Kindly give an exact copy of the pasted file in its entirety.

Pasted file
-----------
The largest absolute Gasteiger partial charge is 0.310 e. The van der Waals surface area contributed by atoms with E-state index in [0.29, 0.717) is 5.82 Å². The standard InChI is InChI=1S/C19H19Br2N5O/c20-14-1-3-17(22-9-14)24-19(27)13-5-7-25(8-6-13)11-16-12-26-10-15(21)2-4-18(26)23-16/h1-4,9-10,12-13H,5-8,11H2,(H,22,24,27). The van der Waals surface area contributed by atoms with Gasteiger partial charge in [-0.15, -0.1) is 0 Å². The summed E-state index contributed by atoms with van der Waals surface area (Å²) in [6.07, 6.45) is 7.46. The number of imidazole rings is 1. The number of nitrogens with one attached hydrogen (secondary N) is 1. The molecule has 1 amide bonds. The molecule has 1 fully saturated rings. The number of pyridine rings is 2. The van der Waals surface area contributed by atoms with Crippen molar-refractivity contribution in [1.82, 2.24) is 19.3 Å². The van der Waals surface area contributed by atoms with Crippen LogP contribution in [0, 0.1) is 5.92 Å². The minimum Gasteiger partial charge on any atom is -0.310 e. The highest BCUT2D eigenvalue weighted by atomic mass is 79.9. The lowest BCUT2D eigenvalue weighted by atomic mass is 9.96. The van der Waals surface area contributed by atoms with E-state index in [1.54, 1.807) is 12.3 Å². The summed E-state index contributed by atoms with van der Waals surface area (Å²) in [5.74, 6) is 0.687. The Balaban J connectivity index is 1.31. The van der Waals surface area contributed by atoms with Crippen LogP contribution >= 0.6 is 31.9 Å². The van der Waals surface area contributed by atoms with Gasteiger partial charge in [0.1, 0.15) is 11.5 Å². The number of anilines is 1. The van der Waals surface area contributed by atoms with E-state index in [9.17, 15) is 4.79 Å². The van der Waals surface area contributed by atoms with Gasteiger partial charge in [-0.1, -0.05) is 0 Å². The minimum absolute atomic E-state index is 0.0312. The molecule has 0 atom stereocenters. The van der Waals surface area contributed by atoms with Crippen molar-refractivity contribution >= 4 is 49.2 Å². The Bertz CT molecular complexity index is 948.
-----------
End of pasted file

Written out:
The largest absolute Gasteiger partial charge is 0.310 e. The van der Waals surface area contributed by atoms with E-state index in [0.29, 0.717) is 5.82 Å². The standard InChI is InChI=1S/C19H19Br2N5O/c20-14-1-3-17(22-9-14)24-19(27)13-5-7-25(8-6-13)11-16-12-26-10-15(21)2-4-18(26)23-16/h1-4,9-10,12-13H,5-8,11H2,(H,22,24,27). The van der Waals surface area contributed by atoms with Gasteiger partial charge in [-0.15, -0.1) is 0 Å². The summed E-state index contributed by atoms with van der Waals surface area (Å²) in [6.07, 6.45) is 7.46. The number of imidazole rings is 1. The number of nitrogens with one attached hydrogen (secondary N) is 1. The molecule has 1 amide bonds. The molecule has 1 fully saturated rings. The number of pyridine rings is 2. The van der Waals surface area contributed by atoms with Crippen molar-refractivity contribution in [1.82, 2.24) is 19.3 Å². The van der Waals surface area contributed by atoms with Crippen LogP contribution in [0, 0.1) is 5.92 Å². The minimum Gasteiger partial charge on any atom is -0.310 e. The highest BCUT2D eigenvalue weighted by atomic mass is 79.9. The lowest BCUT2D eigenvalue weighted by atomic mass is 9.96. The van der Waals surface area contributed by atoms with E-state index in [1.54, 1.807) is 12.3 Å². The summed E-state index contributed by atoms with van der Waals surface area (Å²) in [5.74, 6) is 0.687. The Balaban J connectivity index is 1.31. The van der Waals surface area contributed by atoms with Crippen LogP contribution >= 0.6 is 31.9 Å². The van der Waals surface area contributed by atoms with Gasteiger partial charge in [0.1, 0.15) is 11.5 Å². The number of anilines is 1. The van der Waals surface area contributed by atoms with E-state index in [9.17, 15) is 4.79 Å². The van der Waals surface area contributed by atoms with Gasteiger partial charge in [-0.1, -0.05) is 0 Å². The minimum absolute atomic E-state index is 0.0312. The molecule has 0 atom stereocenters. The van der Waals surface area contributed by atoms with Crippen molar-refractivity contribution >= 4 is 49.2 Å². The Bertz CT molecular complexity index is 948.